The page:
When you think about Big Data, your mind might immediately wander to floating clouds of numbers. That image wouldn't be entirely misguided: one of the biggest advantages of analytics is that you don't need to look at every single piece of paper to form actionable conclusions. That doesn't mean, however, that there isn't a physical side to Big Data.
One of the most common uses of this sort of technology is for fitness apps. Using a small, GPS-enabled device, you can track your runs, set the best possible pace and scope out goals that you want to achieve. The tracker can clip onto your body, and goes everywhere that you do. In this sense, it very much exists in the physical world. However, instead of you then having to painstakingly write out all of your times by hand, you can immediately have them uploaded and see exactly how much you're progressing.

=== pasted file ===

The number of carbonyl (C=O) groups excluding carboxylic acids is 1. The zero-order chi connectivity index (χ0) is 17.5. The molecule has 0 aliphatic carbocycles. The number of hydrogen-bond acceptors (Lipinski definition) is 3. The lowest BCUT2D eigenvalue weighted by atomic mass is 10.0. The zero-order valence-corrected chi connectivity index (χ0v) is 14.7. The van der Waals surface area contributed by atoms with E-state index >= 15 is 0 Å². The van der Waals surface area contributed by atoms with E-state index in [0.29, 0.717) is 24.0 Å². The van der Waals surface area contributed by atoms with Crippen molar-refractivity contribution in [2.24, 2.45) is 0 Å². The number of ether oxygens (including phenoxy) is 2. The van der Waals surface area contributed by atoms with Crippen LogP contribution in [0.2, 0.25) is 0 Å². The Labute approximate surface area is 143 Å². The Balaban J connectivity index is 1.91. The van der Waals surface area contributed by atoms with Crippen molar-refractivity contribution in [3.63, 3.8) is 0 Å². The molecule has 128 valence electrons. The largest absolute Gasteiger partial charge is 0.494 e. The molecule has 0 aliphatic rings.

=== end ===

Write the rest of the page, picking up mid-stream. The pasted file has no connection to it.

This sort of custom web application development isn't just limited to runners, either. You can monitor your heart rate, test your temperature and even modulate your blood sugar with technologies that blend the physical sensation of wearing a device with the analytical power of databases.
These advancements could very well have a positive effect on the health care industry. Instead of having to wait for an appointment, or being forced to go through a long battery of tests, you could have your everyday actions automatically uploaded. If anything is amiss, the app could notify both you and your doctor that it might be time for a checkup. Not only would it save time and money, it could also wind up saving your life.